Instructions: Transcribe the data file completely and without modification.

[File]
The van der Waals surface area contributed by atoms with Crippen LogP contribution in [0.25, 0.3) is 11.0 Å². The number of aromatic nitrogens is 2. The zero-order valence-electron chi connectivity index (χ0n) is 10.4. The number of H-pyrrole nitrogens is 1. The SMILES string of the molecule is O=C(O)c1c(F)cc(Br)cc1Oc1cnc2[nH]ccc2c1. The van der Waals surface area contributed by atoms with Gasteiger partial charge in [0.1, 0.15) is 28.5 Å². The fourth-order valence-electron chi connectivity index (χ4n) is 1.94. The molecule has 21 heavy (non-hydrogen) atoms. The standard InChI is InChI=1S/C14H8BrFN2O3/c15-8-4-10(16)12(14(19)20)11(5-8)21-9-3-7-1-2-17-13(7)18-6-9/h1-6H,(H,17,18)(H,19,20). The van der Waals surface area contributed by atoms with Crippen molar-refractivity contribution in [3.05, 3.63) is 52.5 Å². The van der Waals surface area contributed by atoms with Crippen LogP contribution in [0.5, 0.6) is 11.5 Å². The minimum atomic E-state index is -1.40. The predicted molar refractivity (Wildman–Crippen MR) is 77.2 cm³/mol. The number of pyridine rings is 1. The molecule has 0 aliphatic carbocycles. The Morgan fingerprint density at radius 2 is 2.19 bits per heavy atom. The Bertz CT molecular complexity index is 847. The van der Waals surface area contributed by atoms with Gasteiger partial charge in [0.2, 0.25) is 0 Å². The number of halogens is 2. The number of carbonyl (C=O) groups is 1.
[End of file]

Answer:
The van der Waals surface area contributed by atoms with Crippen LogP contribution in [0.25, 0.3) is 11.0 Å². The number of aromatic nitrogens is 2. The zero-order valence-electron chi connectivity index (χ0n) is 10.4. The number of H-pyrrole nitrogens is 1. The SMILES string of the molecule is O=C(O)c1c(F)cc(Br)cc1Oc1cnc2[nH]ccc2c1. The van der Waals surface area contributed by atoms with Gasteiger partial charge in [0.1, 0.15) is 28.5 Å². The fourth-order valence-electron chi connectivity index (χ4n) is 1.94. The molecule has 21 heavy (non-hydrogen) atoms. The standard InChI is InChI=1S/C14H8BrFN2O3/c15-8-4-10(16)12(14(19)20)11(5-8)21-9-3-7-1-2-17-13(7)18-6-9/h1-6H,(H,17,18)(H,19,20). The van der Waals surface area contributed by atoms with Crippen molar-refractivity contribution in [3.05, 3.63) is 52.5 Å². The van der Waals surface area contributed by atoms with Crippen LogP contribution in [0.5, 0.6) is 11.5 Å². The minimum atomic E-state index is -1.40. The predicted molar refractivity (Wildman–Crippen MR) is 77.2 cm³/mol. The number of pyridine rings is 1. The molecule has 0 aliphatic carbocycles. The Morgan fingerprint density at radius 2 is 2.19 bits per heavy atom. The Bertz CT molecular complexity index is 847. The van der Waals surface area contributed by atoms with Gasteiger partial charge in [0.2, 0.25) is 0 Å². The number of halogens is 2. The number of carbonyl (C=O) groups is 1.